(1887-1916)

Born in Dublin, he was the son of a papal count, George Noble Plunkett.
Plunkett was educated by Jesuits at the Catholic University School, Belvedere College and Stonyhurst College in Lancashire, England.

A gifted writer, he met Thomas MacDonagh when he was tutored by him in Irish in preparation for the University College, Dublin matriculation examinations.

MacDonagh was to become a close friend, as both were interested in poetry, religion and mysticism.

Plunkett graduated from UCD in 1909 but he contracted tuberculosis as a young man and spent periods in Italy, Algeria and Egypt in the years 1910-12.

Plunkett edited the Irish Review, supported Arthur Griffith’s Sinn Féin and took the workers’ stand during the 1913 lock-out.

Joseph Plunkett

Joseph Plunkett relaxes with family at his home. Below left, the chapel at Kilmainham where he married Grace Gifford, right, the night before his execution (images courtesy of Kilmainham Gaol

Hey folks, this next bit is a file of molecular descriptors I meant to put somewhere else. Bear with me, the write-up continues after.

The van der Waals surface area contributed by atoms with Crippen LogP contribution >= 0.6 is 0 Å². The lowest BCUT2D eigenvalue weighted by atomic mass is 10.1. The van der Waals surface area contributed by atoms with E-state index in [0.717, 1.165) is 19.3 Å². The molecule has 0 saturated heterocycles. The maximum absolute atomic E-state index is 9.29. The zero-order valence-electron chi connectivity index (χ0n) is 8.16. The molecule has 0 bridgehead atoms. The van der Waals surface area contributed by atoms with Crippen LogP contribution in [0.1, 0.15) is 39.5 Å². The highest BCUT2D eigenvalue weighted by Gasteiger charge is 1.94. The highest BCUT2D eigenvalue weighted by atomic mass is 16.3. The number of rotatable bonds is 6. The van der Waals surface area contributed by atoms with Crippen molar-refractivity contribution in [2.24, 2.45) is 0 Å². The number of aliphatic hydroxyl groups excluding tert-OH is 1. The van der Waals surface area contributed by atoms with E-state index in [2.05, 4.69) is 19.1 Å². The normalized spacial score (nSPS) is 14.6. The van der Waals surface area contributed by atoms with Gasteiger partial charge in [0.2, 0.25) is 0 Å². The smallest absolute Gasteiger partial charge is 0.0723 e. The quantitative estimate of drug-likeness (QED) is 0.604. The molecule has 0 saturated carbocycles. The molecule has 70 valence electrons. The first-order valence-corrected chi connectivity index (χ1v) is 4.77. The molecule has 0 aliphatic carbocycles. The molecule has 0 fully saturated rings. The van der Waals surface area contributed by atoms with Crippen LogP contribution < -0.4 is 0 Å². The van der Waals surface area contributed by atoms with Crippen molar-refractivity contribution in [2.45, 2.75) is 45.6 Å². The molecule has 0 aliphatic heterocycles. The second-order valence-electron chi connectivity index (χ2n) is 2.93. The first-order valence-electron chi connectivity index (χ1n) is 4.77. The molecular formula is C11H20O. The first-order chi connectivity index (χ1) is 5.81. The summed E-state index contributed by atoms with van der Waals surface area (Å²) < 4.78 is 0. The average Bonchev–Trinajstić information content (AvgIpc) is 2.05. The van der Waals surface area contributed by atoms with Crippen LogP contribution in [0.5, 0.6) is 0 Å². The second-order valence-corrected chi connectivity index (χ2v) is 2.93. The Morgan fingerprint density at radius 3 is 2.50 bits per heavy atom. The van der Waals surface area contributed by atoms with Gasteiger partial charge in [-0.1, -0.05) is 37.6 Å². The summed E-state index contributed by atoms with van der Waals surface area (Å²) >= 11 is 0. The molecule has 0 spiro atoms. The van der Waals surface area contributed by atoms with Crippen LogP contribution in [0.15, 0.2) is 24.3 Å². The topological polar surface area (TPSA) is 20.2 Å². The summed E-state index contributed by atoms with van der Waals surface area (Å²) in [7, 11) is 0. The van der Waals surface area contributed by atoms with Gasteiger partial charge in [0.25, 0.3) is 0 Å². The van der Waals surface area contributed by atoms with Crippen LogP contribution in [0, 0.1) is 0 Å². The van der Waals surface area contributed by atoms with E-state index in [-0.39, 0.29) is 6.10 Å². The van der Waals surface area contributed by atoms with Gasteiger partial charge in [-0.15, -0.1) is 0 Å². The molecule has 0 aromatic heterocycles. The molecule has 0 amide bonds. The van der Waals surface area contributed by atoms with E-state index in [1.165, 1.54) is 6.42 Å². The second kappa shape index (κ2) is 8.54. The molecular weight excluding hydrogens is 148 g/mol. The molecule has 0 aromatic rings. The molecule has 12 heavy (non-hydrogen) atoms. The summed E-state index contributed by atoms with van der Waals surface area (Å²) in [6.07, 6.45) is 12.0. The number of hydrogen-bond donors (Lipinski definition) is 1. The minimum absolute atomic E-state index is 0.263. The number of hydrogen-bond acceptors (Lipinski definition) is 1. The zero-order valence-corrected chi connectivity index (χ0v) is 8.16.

Along with MacDonagh and Edward Martyn, Plunkett also helped to establish an Irish national theatre.

He was elected to the provisional committee of the Irish Volunteers in 1913 and later became a member of the IRB and fully committed to armed revolution. In April 1915 Plunkett went to Germany to assist Roger Casement in procuring arms and assistance for the Easter rebellion.

Plunkett and Mac Diarmada are believed to have forged or at least “sexed-up” a document released on April 19, 1916, supposedly emanating from Dublin Castle, which suggested the authorities were about to crack down on Irish Volunteers and the rising nationalism.

With James Connolly and Séan Mac Diarmada, Plunkett was involved in the military strategy for the insurrection and was the youngest signatory of the Proclamation.

In poor health and recovering from an operation on his glands, Plunkett still joined other members of the Provisional Government in the GPO for the Rising.

He married Grace Gifford — a sister-in-law of Thomas MacDonagh — at Kilmainham the night before he was executed.

Just before he faced the firing squad, on May 4, 1916, he said: “I am very happy I am dying for the glory of God and the honour of Ireland.”

The main railway station in Waterford city is named after him, as was the Joseph Plunkett Tower in Ballymun, and Plunkett barracks in the Curragh Camp, Co Kildare.